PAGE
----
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Helping the Sick Should Not Be a Crime

November 30, 2003

Columnist Patt Morrison is right to rejoice in the justice and mercy shown by Judge A. Howard Matz in refusing to send medical marijuana defendant Scott Imler to jail for the "crime" of helping people battling AIDS and cancer (Nov. 25). But such acts of sanity could soon be illegal if Rep. Mark Souder (R-Ind.) has his way. Souder, chairman of the House subcommittee that oversees drug policy issues, is now seeking co-sponsors for the Drug Sentencing Reform Act, a bill that would take away nearly all of the grounds upon which judges like Matz can show mercy to defendants who deserve it. Indeed, the measure would treat medical marijuana providers like Imler as being worse than child molesters under federal law.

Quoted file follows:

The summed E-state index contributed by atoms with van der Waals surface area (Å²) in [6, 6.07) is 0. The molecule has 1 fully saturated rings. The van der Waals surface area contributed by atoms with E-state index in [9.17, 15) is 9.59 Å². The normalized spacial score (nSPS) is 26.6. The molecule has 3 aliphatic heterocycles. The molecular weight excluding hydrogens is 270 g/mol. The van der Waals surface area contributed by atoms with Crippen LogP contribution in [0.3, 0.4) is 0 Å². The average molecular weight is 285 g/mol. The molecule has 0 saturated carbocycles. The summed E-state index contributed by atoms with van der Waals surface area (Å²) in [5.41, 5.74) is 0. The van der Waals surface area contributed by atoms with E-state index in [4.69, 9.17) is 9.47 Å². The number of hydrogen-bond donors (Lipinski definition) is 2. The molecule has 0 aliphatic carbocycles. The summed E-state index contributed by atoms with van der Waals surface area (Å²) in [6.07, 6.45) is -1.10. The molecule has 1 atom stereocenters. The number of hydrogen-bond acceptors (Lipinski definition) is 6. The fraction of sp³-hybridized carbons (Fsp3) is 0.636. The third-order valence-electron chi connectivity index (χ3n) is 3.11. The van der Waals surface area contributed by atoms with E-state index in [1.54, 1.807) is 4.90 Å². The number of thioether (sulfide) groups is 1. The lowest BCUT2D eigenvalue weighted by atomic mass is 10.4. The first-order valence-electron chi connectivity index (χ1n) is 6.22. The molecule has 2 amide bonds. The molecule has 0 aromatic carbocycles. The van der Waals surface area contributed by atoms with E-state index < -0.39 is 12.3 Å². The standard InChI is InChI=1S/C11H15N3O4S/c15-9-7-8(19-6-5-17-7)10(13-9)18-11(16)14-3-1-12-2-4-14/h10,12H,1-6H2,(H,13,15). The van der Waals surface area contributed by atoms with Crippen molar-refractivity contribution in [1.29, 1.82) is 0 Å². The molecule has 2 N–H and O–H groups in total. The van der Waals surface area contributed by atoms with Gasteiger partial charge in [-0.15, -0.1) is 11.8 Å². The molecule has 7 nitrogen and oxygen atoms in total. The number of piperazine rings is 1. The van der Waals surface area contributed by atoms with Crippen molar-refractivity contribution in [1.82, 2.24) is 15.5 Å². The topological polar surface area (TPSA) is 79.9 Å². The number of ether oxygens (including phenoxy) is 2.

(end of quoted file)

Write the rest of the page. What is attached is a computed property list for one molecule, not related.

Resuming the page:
Appallingly, Souder's bill would increase the punishment for those who provide high-quality medical marijuana to patients -- who can be harmed by having to use low-potency marijuana that requires inhalation of larger amounts of irritating smoke.

Bruce Mirken

Communications Director

Marijuana Policy Project

Washington

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Thank goodness common sense prevailed at the sentencing of three former directors of the West Hollywood medical marijuana dispensary. The judge who elected to impose probation, instead of the sentence recommended by prosecutors, demonstrated a compassion that has been entirely lacking in the federal government's treatment of medical marijuana patients and their caregivers.

Prosecuting providers who operate within state laws is a waste of tax funds and a miscarriage of justice. The federal government may continue to doggedly ignore the vast body of scientific data indicating that marijuana can relieve pain, control nausea and stimulate the appetite. But if it insists on continuing to wage a failed war on some drugs, it should at least have the decency to clear the sick and dying off the battlefield.

Julie Ruiz-Sierra

Davis

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